Scott Cohen wanted to design a pool that fit his clients’ personalities.

“The couple is very romantic — they’re constantly holding hands,” says the owner of the landscaping firm. The homeowners also dreamed of a backyard that would reflect Tuscany, a favorite vacation spot and one of the most romantic places on Earth.

Cohen’s design fit the bill. A vanishing edge would introduce drama and romance. Meanwhile, the rustic hardscape materials and arching shapes of the pool and vertical elements were reminiscent of the Old World.

Welcome to the view

Cohen lined up the aquascape with the home’s primary views. He decided on two patios, placing them on either side of the pool area and setting them off on a 45-degree angle from the house. This would avoid any rigid geometry.

The pool’s vanishing edge was designed with one sweeping radius to encompass as much of the view as possible and reflect the arches in the back of the house. It was as if Cohen swept a compass across the yard from one deck to the other.

To enhance the pool’s reflective quality, he specified a slot overflow on its back wall. The gutter would only be about 2-1/2 inches wide and 3 inches deep, which he determined was sufficient to carry the low flows to the vanishing-edge catch basin behind the pool. Cohen wanted to barely wet the slot-overflow weir, so he set it about 1/4-inch higher than the vanishing edge, which spills a thicker sheet.

Cohen lined the pool interior, vanishing edge and slot-overflow weirs with deep blue, 1-by-1-inch tiles to maximize the reflection of the mountains and sky onto the pool.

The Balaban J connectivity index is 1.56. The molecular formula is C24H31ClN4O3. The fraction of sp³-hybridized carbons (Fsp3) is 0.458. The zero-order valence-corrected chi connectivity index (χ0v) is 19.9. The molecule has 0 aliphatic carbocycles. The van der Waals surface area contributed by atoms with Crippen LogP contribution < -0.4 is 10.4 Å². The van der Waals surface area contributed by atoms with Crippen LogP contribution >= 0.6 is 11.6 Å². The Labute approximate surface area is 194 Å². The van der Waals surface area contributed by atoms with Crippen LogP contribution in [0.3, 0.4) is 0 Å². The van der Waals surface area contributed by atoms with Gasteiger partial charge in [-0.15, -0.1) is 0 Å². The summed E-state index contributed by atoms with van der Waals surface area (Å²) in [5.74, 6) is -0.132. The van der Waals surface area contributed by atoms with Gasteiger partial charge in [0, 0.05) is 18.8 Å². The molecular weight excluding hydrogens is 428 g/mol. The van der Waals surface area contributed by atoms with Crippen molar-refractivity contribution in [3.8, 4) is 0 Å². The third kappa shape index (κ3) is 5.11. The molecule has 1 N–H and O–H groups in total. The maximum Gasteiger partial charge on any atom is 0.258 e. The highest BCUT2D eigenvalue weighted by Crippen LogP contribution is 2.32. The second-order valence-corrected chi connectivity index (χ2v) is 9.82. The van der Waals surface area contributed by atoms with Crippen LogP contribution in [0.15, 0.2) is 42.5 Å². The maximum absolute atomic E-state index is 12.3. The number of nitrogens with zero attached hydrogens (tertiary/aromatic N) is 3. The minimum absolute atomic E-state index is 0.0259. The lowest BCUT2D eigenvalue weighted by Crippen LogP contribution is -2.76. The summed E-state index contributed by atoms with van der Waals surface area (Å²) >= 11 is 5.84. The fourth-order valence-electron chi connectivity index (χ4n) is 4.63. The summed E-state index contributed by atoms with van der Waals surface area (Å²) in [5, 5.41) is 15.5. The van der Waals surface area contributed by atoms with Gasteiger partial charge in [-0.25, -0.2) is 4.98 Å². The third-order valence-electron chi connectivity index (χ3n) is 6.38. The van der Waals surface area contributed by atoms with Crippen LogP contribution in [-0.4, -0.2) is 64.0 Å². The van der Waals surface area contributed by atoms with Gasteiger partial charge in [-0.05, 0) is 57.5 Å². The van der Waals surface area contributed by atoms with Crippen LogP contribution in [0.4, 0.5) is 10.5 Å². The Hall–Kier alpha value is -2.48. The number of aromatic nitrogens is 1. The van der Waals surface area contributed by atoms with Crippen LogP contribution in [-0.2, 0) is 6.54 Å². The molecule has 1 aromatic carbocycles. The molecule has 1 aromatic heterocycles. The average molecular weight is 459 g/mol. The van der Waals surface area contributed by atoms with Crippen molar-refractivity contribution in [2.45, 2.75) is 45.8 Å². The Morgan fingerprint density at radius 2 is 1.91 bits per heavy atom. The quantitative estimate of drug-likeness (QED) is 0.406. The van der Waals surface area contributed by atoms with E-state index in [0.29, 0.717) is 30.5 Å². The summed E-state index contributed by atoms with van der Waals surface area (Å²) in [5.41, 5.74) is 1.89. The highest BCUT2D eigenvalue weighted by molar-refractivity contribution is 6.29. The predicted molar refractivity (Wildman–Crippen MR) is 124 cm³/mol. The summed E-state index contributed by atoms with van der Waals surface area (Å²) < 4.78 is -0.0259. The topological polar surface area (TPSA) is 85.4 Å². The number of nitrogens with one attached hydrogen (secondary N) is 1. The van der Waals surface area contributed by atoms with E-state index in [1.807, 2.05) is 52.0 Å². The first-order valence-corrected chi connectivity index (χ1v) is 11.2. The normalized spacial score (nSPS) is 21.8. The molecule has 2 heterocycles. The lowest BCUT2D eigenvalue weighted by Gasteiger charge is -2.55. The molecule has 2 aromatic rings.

He also built a six-person spa within the pool’s footprint using the same deep blue tile finish.

The whole package

Cohen divided the yard into several congregation areas.“Clients often have a pre-conceived notion that they need one big patio when they entertain,” he says. “That’s really not the way people congregate. They have a natural tendency to break out into smaller groups because you can’t have more than six to eight people who will hear somebody tell a joke, for instance”

To form an intimate, yet functional gathering area, Cohen placed a small patio near the vanishing-edge catch basin. “The catch basin is only 3 feet deep, so it becomes a terrific wading pool for the [future grandchildren],” Cohen says. Supervising adults can sit around a fire pit. The corners of the small deck were accented with ball finials obtained from an estate in France. “They were part of the homeowner’s collection of goodies,” Cohen says.

To one side of the pool sits a patio covered with a custom-fabricated iron pavilion. The details get progressively smaller as they move up the dome. “The scrollwork creates really cool shadows on the ground,” Cohen notes.

Across the yard is another patio, complete with a fireplace and outdoor kitchen. The fireplace measures 12-by-12-by-4 feet to fit the scale of the large home. It was finished with a combination of faux stone to replicate the color variations in flagstone. “We wanted something to look Old World,” Cohen says. “I saw a picture in a magazine of some [rockwork] and had the vendor replicate the color blend.” The arched firebox mimicked the stone arches that Cohen added to the back of the house.

The designer contrasted the rustic textures of the stonework by installing sleek stainless steel kitchen accessories and a cast-concrete bar seeded by hand with recycled, crushed glass. “It’s been ground, honed and polished to a smooth-as-glass finish,” Cohen says.

The producers of Home and Garden Television took notice of the backyard, and highlighted it in a show called “Get Out, Way Out,” scheduled to air July 14.

“This project tapped into every bit of creativity and knowledge that I have in my job,” Cohen says.